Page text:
2. Today, United has several immunized joint venture applications pending before the regulatory bodies with partners across each the Atlantic and the Pacific.  These relationships are valuable and likely have been recognized by the financial markets as such.  Why would United possibly jeopardize the international potential to merge with a U.S. domestic-oriented carrier?
  3. Finally, and possibly most importantly, the Delta – Northwest combination was blessed to have a pilot leader in place that understood consolidation and globalization are not only inevitable but are important to the success of his company and therefore the pilots he represents.  We have talked about Capt. Lee Moak here many times.  The Delta – Northwest combination had a merged seniority list and negotiated collective bargaining agreement in place before the deal was consummated.  This seemingly simple fact allowed the newly merged company to enjoy the ability to reconfigure the combined network from the outset.  The benefits were/are many and could be the subject of another blog post or a master’s thesis or a doctorate.

Whereas Moak and his Northwest counterparts put into place the unthinkable in only five months, the pilots at US Airways and America West continue to emulate the Hatfields and the McCoys five years after their two companies merged.  What has transpired at that company since 2005 is mind-numbing and underscores the broken model of labor language that pervades the U.S. industry today.  Sadly, the professional aviators at that combined company have suffered due to the leadership vacuum that persists on both sides of the argument. 

Combine the dysfunctional relationship between the US Airways and America West pilots with the entitlement mindset of the United pilots (and all United employees for that matter) and you have a mess.  A mess that in no way promises the revenue synergies Delta and Northwest mined almost immediately that facilitated an outsized market capitalization relative to other legacy carriers.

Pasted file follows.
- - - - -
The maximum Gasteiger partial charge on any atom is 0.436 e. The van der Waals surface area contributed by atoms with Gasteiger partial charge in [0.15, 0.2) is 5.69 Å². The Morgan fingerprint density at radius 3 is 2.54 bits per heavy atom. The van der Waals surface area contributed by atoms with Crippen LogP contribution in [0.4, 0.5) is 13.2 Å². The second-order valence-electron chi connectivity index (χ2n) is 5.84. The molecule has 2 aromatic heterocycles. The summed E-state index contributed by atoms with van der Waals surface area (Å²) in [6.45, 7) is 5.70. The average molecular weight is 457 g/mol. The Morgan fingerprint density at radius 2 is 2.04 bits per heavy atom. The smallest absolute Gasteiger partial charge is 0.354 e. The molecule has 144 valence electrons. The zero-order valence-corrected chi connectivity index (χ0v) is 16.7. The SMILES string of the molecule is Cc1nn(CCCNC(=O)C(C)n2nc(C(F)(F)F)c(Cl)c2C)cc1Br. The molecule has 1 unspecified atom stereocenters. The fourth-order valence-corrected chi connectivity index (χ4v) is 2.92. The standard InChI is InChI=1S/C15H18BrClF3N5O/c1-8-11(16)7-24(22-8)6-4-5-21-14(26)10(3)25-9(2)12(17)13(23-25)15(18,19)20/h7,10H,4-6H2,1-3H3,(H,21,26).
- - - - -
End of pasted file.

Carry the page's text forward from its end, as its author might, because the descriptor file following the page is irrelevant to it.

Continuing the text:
Don’t get me wrong, I am for any type of commercial relationship benefitting the industry generally and individual companies specifically.  I was a fan of United – US Airways #1 in 2000.  I was not a fan of United – US Airways #2 in 2008.  And I am not a fan of United – US Airways #3 today.  Each company’s fundamentals are improving so I don’t understand the rush – assuming there is one. . 

The third time is not a charm.  I say do no harm to the improving fundamentals at each company.  I do believe the risk of irrelevance in the marketplace is higher for US Airways than it is for United.  There was a time – albeit a short period – when the fundamentals of the U.S. domestic market were outperforming international operations.  That is not the case today and is but one US Airways’ attribute that  will not prove to be a winning scenario over the long term given the cost structures of the legacy carriers.

The one mantra that always lived with me at the negotiating table – you can always do a bad deal.

More to come.

 

[Note:  the author holds shares in United Airlines]

Thursday
Nov202008

Delta's Singular Focus: Executing Its Singular Vision

Labor issues at many US airlines are emerging that underscore this blogger’s call that these upcoming negotiations will be the most important since the airline industry was deregulated in 1978. And we are not really talking about economics yet...